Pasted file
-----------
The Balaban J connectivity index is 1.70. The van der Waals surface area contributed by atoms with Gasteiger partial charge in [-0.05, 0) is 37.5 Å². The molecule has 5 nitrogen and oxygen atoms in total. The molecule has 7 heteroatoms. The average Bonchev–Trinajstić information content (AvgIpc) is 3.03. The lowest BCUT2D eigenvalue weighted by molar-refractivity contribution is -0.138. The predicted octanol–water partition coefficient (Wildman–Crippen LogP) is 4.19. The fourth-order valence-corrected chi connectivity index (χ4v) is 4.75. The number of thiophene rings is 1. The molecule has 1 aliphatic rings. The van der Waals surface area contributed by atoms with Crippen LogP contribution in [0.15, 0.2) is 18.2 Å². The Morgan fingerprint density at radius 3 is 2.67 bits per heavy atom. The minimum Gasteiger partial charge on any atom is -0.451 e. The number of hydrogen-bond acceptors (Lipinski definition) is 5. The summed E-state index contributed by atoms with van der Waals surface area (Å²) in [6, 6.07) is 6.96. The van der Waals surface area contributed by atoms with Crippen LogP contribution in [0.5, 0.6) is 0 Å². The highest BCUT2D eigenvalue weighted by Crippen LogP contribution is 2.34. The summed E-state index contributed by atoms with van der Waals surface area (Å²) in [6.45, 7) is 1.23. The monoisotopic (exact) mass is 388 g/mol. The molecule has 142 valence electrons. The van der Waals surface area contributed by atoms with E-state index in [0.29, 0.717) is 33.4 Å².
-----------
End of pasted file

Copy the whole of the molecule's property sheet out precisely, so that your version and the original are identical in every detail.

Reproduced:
The Balaban J connectivity index is 1.70. The van der Waals surface area contributed by atoms with Gasteiger partial charge in [-0.05, 0) is 37.5 Å². The molecule has 5 nitrogen and oxygen atoms in total. The molecule has 7 heteroatoms. The average Bonchev–Trinajstić information content (AvgIpc) is 3.03. The lowest BCUT2D eigenvalue weighted by molar-refractivity contribution is -0.138. The predicted octanol–water partition coefficient (Wildman–Crippen LogP) is 4.19. The fourth-order valence-corrected chi connectivity index (χ4v) is 4.75. The number of thiophene rings is 1. The molecule has 1 aliphatic rings. The van der Waals surface area contributed by atoms with Crippen LogP contribution in [0.15, 0.2) is 18.2 Å². The Morgan fingerprint density at radius 3 is 2.67 bits per heavy atom. The minimum Gasteiger partial charge on any atom is -0.451 e. The number of hydrogen-bond acceptors (Lipinski definition) is 5. The summed E-state index contributed by atoms with van der Waals surface area (Å²) in [6, 6.07) is 6.96. The van der Waals surface area contributed by atoms with Crippen LogP contribution in [0.5, 0.6) is 0 Å². The highest BCUT2D eigenvalue weighted by Crippen LogP contribution is 2.34. The summed E-state index contributed by atoms with van der Waals surface area (Å²) in [6.45, 7) is 1.23. The monoisotopic (exact) mass is 388 g/mol. The molecule has 142 valence electrons. The van der Waals surface area contributed by atoms with E-state index in [0.29, 0.717) is 33.4 Å².